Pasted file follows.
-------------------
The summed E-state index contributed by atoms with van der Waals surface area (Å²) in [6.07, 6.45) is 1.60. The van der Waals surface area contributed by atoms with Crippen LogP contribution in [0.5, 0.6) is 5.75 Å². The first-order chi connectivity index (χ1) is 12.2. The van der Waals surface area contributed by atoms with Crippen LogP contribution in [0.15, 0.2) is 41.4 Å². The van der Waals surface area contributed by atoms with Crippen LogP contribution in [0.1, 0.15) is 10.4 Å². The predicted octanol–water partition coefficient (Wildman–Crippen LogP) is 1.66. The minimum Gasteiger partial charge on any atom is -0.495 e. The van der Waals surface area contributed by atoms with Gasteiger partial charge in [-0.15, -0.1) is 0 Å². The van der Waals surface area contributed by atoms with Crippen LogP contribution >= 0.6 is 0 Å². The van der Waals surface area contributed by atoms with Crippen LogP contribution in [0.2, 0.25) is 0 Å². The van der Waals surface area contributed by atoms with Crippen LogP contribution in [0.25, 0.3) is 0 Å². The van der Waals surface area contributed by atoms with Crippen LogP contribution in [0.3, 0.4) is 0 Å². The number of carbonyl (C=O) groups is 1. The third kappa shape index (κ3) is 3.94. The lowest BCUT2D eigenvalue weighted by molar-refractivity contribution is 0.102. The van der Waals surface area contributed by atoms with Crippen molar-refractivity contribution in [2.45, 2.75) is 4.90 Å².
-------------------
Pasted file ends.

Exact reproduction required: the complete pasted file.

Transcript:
The summed E-state index contributed by atoms with van der Waals surface area (Å²) in [6.07, 6.45) is 1.60. The van der Waals surface area contributed by atoms with Crippen LogP contribution in [0.5, 0.6) is 5.75 Å². The first-order chi connectivity index (χ1) is 12.2. The van der Waals surface area contributed by atoms with Crippen LogP contribution in [0.15, 0.2) is 41.4 Å². The van der Waals surface area contributed by atoms with Crippen LogP contribution in [0.1, 0.15) is 10.4 Å². The predicted octanol–water partition coefficient (Wildman–Crippen LogP) is 1.66. The minimum Gasteiger partial charge on any atom is -0.495 e. The van der Waals surface area contributed by atoms with Gasteiger partial charge in [-0.15, -0.1) is 0 Å². The van der Waals surface area contributed by atoms with Crippen LogP contribution >= 0.6 is 0 Å². The van der Waals surface area contributed by atoms with Crippen LogP contribution in [0.2, 0.25) is 0 Å². The van der Waals surface area contributed by atoms with Crippen LogP contribution in [0.25, 0.3) is 0 Å². The van der Waals surface area contributed by atoms with Crippen LogP contribution in [0.3, 0.4) is 0 Å². The number of carbonyl (C=O) groups is 1. The third kappa shape index (κ3) is 3.94. The lowest BCUT2D eigenvalue weighted by molar-refractivity contribution is 0.102. The van der Waals surface area contributed by atoms with Crippen molar-refractivity contribution in [2.45, 2.75) is 4.90 Å².